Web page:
The appointment of Puig did not come as a surprise. Puig has a long and storied history with Honda, having raced for them in 500GPs, then moving on to a variety of management roles associated with Honda. Puig was instrumental in the Movistar Cup, the series from which a vast array of talent came, including Casey Stoner, Dani Pedrosa, Toni Elias, and much more. He went on to become Dani Pedrosa's personal manager, before moving on to run the Honda Asia Talent Cup and work with the British Talent Team in recent seasons.
But this appointment also marks a break with recent history. Alberto Puig is a very different character to Livio Suppo, who he nominally replaces. Suppo approached the role of team management very much from a marketing perspective. Puig is much more of an ex-racer, and is much closer to the Japanese engineers than to the marketing and media side of the operation.
Though Puig's ability to manage a team is beyond question, he faces some unique and severe challenges in managing this specific team, the Repsol Honda team. Puig is a no-nonsense character who can be abrasive, and he already has a problematic relationship with the two riders in the Repsol Honda team.
Though he was Dani Pedrosa's manager for a long time, he spent last season criticizing the Spaniard in his role as an expert commentator for Spanish broadcaster Movistar. Puig criticized Pedrosa's approach and attitude, and may have a few fences to mend on that side of the garage.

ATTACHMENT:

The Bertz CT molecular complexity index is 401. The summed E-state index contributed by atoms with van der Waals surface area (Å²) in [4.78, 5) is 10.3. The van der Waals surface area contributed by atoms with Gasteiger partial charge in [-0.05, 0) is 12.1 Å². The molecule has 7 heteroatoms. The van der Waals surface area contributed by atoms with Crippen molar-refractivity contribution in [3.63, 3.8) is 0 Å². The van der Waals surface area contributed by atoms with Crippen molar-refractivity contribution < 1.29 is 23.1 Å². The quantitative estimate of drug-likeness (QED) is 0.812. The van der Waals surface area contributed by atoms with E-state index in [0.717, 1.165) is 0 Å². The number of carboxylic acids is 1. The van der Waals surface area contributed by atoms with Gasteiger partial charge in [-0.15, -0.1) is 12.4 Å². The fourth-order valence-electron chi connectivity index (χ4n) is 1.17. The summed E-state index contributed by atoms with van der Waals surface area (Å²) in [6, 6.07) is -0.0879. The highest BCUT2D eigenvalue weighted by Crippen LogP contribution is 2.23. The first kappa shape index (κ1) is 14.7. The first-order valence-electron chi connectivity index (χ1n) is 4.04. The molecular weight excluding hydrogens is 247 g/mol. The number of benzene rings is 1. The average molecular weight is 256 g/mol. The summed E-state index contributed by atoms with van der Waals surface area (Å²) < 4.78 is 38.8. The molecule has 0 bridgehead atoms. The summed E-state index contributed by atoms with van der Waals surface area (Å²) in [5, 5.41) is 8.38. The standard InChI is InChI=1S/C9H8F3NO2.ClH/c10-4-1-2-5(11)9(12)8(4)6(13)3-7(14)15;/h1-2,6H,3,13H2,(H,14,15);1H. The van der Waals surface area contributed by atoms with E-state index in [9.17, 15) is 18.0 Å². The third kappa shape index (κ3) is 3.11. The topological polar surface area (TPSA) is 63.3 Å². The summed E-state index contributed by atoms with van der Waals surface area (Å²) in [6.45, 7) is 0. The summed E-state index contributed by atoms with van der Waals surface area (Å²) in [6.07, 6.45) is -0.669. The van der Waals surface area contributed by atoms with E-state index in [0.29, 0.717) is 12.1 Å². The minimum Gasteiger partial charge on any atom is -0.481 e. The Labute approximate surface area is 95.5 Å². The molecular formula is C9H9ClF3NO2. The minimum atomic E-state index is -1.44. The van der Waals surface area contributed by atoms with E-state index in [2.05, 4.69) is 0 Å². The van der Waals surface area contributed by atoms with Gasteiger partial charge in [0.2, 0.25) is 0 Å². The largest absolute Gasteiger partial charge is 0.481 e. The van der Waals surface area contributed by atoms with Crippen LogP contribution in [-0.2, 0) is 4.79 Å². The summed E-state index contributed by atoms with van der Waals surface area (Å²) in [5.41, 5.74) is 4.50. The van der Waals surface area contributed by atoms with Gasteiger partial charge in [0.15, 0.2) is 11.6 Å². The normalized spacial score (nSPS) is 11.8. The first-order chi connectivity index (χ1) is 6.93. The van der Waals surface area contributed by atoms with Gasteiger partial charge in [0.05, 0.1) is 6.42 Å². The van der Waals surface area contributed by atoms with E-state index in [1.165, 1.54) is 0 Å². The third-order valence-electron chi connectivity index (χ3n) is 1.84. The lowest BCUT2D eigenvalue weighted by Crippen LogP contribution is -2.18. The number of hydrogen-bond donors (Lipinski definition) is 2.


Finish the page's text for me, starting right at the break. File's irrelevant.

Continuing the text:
But Puig's relationship with Marc Marquez' side of the garage is even more troubled. Puig has long regarded Marquez' personal manager Emilio Alzamora as a rival, and having the two in the same garage when Puig still managed Dani Pedrosa was a major challenge for HRC. Both Puig and Alzamora were more concerned with preventing the other side of the garage from seeing their respective riders' data than with cooperating towards a common goal.
Tensions came to a head after the Australian Grand Prix in 2013, when Marc Marquez was disqualified for not making a compulsory pit stop. That failure was an indirect result of the lack of communication within the Repsol Honda team, with Alzamora wanting to keep Puig away from Marquez, and Alzamora also distrusting Livio Suppo and then chief mechanic Cristian Gabarrini, all of whom he regarded as holdovers from the Casey Stoner era forced on them by Honda and Suppo.
Alzamora won that particular battle. The following year, the remnants of Stoner's crew were forced out of the Repsol Honda team, and Marquez was reunited with his full former Moto2 team. Alberto Puig had stopped managing Dani Pedrosa, and moved on to other projects with Honda, but the tension between the two remained, as Alzamora was also managing the Estrella Galicia Moto3 team, and excluded Puig from involvement.
Puig has also had his moments in the past with the Repsol Honda team. As Dani Pedrosa's manager, he was severely critical of Nicky Hayden when the American was Pedrosa's Repsol Honda teammate. There were frictions during Hayden's 2006 championship year, but they came to a head in 2008, shortly before Hayden left, with Puig claiming Hayden "could not set up a bike", while Hayden hit back in typically polite and measured style, asserting that Puig "basically runs our team, he runs HRC".
With that history behind him, Puig is being thrown straight into the deep end. His first order of business as Repsol Honda team manager will be to negotiate new contracts with Marc Marquez and Dani Pedrosa. The long-standing enmity between Puig and Alzamora will complicate negotiations with Marc Marquez, though Marquez has repeatedly stated he is very happy with Honda, and has no intention of leaving.